Changing Planet

A New Species of Wild Cat Found Prowling Brazilian Forests and Grasslands

The tigrina is actually two separate species, say researchers in a new report. Photograph by Tadeu Oliveira

Wild cats are charismatic creatures, so you’d think we’d know them all pretty well by now. Just how little we understand—at least in some cases—is reflected in the identification of a new species of cat known as a tigrina in northeastern Brazil.

Scientists have discovered that two populations of tigrina previously thought to be one species do not, in fact, interbreed and thus are distinct, according to results published today in Current Biology.

“So much is still unknown about the natural world, even in groups that are supposed to be well-characterized, such as cats,” says the study’s lead author, Eduardo Eizirik of Pontifícia Universidade Católica do Rio Grande do Sul in Brazil.

“In fact, there are many basic aspects that we still don’t know about wild cats, [including] their precise geographic distribution and their diets.”

Eizirik’s results have implications for conservation efforts—particularly laws about poaching and the designation of national parkland. Such measures are often focused on individual species.

Recognizing the northeastern tigrina as distinct means that biologists will have to assess its conservation status and determine what steps need to be taken so that both species of tigrina can be adequately protected. (See “Rare Cat Captured in Camera Trap.”)

Ancient Interbreeding

Eizirik and colleagues weren’t looking to discover a new species. Instead, they were looking to understand the evolutionary history of what were thought to be three species of cat from the genus Leopardus:

The Pampas cat (Leopardus colocolo) looks like a large, heavy-set, long-haired house cat. It lives in the grasslands and scrublands of South America, from southern Argentina and Chile up through Peru and Ecuador along the western third of the continent.

Geoffroy’s cat (Leopardus geoffroyiis roughly the same size as the Pampas cat, with a brownish-yellow or gray coat, black spots on its trunk, and dark bands across its tail and limbs. Like the Pampas cat, Geoffroy’s cat likes scrublands and lives throughout Argentina.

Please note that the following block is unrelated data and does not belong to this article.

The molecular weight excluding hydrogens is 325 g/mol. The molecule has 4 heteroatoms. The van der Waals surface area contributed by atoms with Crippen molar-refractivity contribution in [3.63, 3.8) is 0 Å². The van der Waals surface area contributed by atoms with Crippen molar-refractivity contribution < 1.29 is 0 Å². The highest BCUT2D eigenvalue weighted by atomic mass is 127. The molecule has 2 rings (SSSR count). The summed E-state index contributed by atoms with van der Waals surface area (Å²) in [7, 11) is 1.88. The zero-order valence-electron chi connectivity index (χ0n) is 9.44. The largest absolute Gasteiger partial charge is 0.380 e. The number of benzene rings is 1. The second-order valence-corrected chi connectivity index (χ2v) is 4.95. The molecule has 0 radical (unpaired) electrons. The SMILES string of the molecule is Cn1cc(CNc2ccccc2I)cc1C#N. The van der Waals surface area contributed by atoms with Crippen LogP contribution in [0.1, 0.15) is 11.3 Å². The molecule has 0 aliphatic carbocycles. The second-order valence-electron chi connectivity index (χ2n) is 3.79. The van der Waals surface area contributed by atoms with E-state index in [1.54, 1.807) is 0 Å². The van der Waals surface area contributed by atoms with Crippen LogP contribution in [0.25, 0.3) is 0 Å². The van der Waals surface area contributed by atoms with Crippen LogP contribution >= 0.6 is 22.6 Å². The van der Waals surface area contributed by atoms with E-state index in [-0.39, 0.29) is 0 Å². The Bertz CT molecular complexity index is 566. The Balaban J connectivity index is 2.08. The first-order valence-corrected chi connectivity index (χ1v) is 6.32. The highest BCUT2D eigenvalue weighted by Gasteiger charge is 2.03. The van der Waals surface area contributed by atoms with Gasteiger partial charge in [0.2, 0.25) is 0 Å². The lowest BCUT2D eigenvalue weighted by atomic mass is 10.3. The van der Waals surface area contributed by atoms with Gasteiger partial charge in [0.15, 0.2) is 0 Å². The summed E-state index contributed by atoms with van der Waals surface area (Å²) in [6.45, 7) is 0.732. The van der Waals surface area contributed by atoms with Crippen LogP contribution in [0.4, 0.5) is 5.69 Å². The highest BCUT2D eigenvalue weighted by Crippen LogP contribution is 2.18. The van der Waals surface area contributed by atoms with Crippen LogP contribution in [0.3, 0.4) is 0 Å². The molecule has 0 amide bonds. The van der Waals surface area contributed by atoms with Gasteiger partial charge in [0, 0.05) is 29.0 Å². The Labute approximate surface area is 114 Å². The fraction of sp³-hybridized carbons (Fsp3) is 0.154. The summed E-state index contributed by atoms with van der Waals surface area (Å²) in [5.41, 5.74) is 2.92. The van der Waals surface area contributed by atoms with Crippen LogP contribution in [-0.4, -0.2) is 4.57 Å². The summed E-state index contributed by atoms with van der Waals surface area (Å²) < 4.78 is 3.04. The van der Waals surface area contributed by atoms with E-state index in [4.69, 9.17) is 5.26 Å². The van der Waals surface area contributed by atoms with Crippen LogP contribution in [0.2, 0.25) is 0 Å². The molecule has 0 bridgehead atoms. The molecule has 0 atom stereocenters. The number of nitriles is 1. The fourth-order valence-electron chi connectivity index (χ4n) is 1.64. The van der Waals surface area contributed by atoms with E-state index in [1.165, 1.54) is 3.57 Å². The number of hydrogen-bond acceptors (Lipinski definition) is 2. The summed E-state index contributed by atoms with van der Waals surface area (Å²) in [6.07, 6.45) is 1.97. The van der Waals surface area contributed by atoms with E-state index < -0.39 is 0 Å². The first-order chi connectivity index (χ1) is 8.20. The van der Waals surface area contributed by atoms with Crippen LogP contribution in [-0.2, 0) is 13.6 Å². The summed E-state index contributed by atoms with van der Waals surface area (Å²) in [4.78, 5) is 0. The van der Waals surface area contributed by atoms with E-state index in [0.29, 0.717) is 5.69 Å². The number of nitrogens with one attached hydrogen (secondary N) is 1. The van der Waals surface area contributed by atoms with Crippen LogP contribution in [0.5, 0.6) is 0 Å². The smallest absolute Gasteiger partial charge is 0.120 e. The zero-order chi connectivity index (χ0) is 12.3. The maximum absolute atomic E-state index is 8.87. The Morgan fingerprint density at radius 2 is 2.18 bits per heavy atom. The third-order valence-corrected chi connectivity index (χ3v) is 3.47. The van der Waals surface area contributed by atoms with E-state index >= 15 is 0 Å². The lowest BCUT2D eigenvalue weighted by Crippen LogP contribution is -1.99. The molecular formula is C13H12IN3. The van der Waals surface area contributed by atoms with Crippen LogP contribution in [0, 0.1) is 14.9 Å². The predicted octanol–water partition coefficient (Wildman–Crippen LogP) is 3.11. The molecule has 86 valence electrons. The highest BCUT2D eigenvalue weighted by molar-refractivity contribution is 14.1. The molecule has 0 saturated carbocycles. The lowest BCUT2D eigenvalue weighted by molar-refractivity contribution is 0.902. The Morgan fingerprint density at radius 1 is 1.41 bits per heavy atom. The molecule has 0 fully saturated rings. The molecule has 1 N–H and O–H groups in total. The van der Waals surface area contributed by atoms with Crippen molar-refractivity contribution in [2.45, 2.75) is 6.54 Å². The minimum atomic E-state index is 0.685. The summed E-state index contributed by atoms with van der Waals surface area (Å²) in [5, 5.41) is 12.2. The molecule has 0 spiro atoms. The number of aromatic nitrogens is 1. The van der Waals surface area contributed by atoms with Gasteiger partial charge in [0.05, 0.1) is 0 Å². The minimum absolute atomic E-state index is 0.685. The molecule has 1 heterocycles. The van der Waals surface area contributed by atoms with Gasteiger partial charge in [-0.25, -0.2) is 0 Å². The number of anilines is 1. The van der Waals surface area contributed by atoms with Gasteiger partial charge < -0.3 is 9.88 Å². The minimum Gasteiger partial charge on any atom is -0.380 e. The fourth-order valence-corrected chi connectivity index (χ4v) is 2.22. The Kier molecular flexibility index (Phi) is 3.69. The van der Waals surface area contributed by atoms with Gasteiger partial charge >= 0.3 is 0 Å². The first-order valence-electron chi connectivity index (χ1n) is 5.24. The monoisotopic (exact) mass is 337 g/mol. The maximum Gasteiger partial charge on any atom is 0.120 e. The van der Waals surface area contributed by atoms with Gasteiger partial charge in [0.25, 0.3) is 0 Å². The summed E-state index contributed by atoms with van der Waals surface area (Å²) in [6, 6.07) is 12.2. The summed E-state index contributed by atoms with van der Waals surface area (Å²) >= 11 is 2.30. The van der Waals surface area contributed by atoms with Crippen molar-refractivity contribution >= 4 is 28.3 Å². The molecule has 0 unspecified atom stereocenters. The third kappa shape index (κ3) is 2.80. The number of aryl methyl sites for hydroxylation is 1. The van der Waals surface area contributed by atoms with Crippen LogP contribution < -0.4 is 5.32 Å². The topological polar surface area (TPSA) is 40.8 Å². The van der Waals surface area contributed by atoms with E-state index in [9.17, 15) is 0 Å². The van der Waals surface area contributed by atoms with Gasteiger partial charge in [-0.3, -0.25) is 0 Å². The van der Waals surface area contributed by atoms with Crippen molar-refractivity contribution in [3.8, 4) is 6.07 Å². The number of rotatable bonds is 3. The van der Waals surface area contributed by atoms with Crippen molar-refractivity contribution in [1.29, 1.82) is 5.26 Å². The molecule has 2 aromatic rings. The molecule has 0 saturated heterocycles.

The tigrina (Leopardus tigrinus), also known as the oncilla or little spotted cat, lives throughout much of Central and South America. With a yellow-brown coat and black rosettes, the tigrina looks like a house cat-sized leopard. Scientists had previously identified four sub-populations of tigrina, including the southern tigrina, which lives primarily in Brazil’s mountainous forests, and the northeastern tigrina, which lives in savannahs and grasslands. The coat of the northeastern tigrina is slightly lighter, and the rosettes are sightly smaller, than those of its southern relative. (Learn about National Geographic’s big cats initiative.)

Eizirik and colleagues obtained DNA samples from a total of 216 different Leopardus cats across their ranges. Analysis of the DNA sequences found in the mitochondria, the cell’s power plant, revealed ancient interbreeding between the Pampas cat and the northeastern tigrina.

Since an individual only inherits mitochondrial DNA from its mother, researchers could peer into the ancient history of these two felines, and found that they mated together frequently before the two cats split into separate species.

Although the Geoffroy’s cat and the southern tigrina divided into separate species over a million years ago, they began to mate together in the more recent past in the areas of southern Brazil and Bolivia where their habitats overlap. While the two cats interbreed regularly at this contact zone, the mating doesn’t extend to farther areas and the two species remain distinct.

Known Unknowns

When Eizirik and colleagues analyzed the genetics of the two different tigrina populations, however, they were surprised to learn that genes did not appear to be moving between the northeastern and southern tigrinas. (See “Pictures: 7 Cat Species Found in 1 Forest—A Record.”)

“This observation implies that these tigrina populations are not interbreeding, which led us to recognize them as distinct species,” Eizirik says. The researchers have suggested that the northeastern tigrina retain its current name of L. tigrinus, while dubbing the southern tigrina L. guttulus.

“Very little was—and still is—known about this species,” says Eizirik. “There have been some initial studies on its diet, but still most of its basic biology remains poorly known, including density, habitat use, and population trends.”

Follow Carrie Arnold on Twitter and Google+.